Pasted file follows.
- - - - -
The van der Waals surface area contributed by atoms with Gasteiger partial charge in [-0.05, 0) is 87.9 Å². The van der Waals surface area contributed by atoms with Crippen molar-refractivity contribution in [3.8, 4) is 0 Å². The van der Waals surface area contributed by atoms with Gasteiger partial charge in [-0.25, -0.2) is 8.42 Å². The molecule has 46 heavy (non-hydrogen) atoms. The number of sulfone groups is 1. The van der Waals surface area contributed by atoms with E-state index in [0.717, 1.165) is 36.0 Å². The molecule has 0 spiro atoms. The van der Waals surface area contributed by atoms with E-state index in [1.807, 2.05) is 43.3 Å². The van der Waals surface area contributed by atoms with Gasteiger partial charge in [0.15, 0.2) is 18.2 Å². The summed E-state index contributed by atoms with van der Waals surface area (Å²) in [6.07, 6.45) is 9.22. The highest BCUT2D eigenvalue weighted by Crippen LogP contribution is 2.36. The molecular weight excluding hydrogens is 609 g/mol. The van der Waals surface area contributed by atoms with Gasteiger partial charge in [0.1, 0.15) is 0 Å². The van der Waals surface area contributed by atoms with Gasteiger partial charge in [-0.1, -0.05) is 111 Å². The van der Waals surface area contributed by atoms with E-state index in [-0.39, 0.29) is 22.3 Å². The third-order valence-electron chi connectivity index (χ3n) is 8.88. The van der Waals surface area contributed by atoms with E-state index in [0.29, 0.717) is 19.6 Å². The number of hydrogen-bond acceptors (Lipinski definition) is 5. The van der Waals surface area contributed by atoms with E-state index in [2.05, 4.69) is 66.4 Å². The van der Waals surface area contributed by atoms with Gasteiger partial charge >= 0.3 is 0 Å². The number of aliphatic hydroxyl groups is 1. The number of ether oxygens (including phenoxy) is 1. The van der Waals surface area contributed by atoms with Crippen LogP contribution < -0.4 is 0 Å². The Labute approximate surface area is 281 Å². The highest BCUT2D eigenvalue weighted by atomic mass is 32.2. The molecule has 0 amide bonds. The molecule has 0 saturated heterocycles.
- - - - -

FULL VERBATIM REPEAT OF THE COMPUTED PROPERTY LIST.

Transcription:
The van der Waals surface area contributed by atoms with Gasteiger partial charge in [-0.05, 0) is 87.9 Å². The van der Waals surface area contributed by atoms with Crippen molar-refractivity contribution in [3.8, 4) is 0 Å². The van der Waals surface area contributed by atoms with Gasteiger partial charge in [-0.25, -0.2) is 8.42 Å². The molecule has 46 heavy (non-hydrogen) atoms. The number of sulfone groups is 1. The van der Waals surface area contributed by atoms with E-state index in [0.717, 1.165) is 36.0 Å². The molecule has 0 spiro atoms. The van der Waals surface area contributed by atoms with E-state index in [1.807, 2.05) is 43.3 Å². The van der Waals surface area contributed by atoms with Gasteiger partial charge in [0.15, 0.2) is 18.2 Å². The summed E-state index contributed by atoms with van der Waals surface area (Å²) in [6.07, 6.45) is 9.22. The highest BCUT2D eigenvalue weighted by Crippen LogP contribution is 2.36. The molecular weight excluding hydrogens is 609 g/mol. The van der Waals surface area contributed by atoms with Gasteiger partial charge in [0.1, 0.15) is 0 Å². The van der Waals surface area contributed by atoms with Gasteiger partial charge in [-0.1, -0.05) is 111 Å². The van der Waals surface area contributed by atoms with E-state index in [-0.39, 0.29) is 22.3 Å². The third-order valence-electron chi connectivity index (χ3n) is 8.88. The van der Waals surface area contributed by atoms with E-state index in [0.29, 0.717) is 19.6 Å². The number of hydrogen-bond acceptors (Lipinski definition) is 5. The van der Waals surface area contributed by atoms with E-state index in [2.05, 4.69) is 66.4 Å². The van der Waals surface area contributed by atoms with Gasteiger partial charge >= 0.3 is 0 Å². The number of aliphatic hydroxyl groups is 1. The number of ether oxygens (including phenoxy) is 1. The van der Waals surface area contributed by atoms with Crippen LogP contribution < -0.4 is 0 Å². The Labute approximate surface area is 281 Å². The highest BCUT2D eigenvalue weighted by atomic mass is 32.2. The molecule has 0 amide bonds. The molecule has 0 saturated heterocycles.